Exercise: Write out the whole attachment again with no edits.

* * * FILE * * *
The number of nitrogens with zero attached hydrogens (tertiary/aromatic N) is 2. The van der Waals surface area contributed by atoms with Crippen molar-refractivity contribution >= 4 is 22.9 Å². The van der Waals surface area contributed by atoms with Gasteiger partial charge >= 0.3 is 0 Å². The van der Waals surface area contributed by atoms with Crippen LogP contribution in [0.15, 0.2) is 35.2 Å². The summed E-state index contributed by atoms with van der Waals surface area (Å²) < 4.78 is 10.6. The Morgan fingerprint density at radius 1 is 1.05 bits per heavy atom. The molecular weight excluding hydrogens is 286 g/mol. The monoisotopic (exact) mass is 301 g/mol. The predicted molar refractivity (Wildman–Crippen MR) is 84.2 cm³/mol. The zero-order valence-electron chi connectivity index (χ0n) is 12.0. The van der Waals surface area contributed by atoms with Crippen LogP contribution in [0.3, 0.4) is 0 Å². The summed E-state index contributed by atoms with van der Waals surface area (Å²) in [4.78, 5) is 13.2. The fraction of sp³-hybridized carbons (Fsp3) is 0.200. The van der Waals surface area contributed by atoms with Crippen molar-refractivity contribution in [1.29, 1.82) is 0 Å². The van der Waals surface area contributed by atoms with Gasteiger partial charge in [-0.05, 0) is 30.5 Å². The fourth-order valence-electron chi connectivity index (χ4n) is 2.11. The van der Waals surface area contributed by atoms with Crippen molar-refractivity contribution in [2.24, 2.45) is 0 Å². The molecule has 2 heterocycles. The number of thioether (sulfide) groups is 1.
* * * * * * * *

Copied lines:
The number of nitrogens with zero attached hydrogens (tertiary/aromatic N) is 2. The van der Waals surface area contributed by atoms with Crippen molar-refractivity contribution >= 4 is 22.9 Å². The van der Waals surface area contributed by atoms with Gasteiger partial charge >= 0.3 is 0 Å². The van der Waals surface area contributed by atoms with Crippen LogP contribution in [0.15, 0.2) is 35.2 Å². The summed E-state index contributed by atoms with van der Waals surface area (Å²) < 4.78 is 10.6. The Morgan fingerprint density at radius 1 is 1.05 bits per heavy atom. The molecular weight excluding hydrogens is 286 g/mol. The monoisotopic (exact) mass is 301 g/mol. The predicted molar refractivity (Wildman–Crippen MR) is 84.2 cm³/mol. The zero-order valence-electron chi connectivity index (χ0n) is 12.0. The van der Waals surface area contributed by atoms with Crippen LogP contribution in [0.3, 0.4) is 0 Å². The summed E-state index contributed by atoms with van der Waals surface area (Å²) in [4.78, 5) is 13.2. The fraction of sp³-hybridized carbons (Fsp3) is 0.200. The van der Waals surface area contributed by atoms with Crippen molar-refractivity contribution in [1.29, 1.82) is 0 Å². The van der Waals surface area contributed by atoms with Gasteiger partial charge in [-0.05, 0) is 30.5 Å². The fourth-order valence-electron chi connectivity index (χ4n) is 2.11. The van der Waals surface area contributed by atoms with Crippen molar-refractivity contribution in [2.24, 2.45) is 0 Å². The molecule has 2 heterocycles. The number of thioether (sulfide) groups is 1.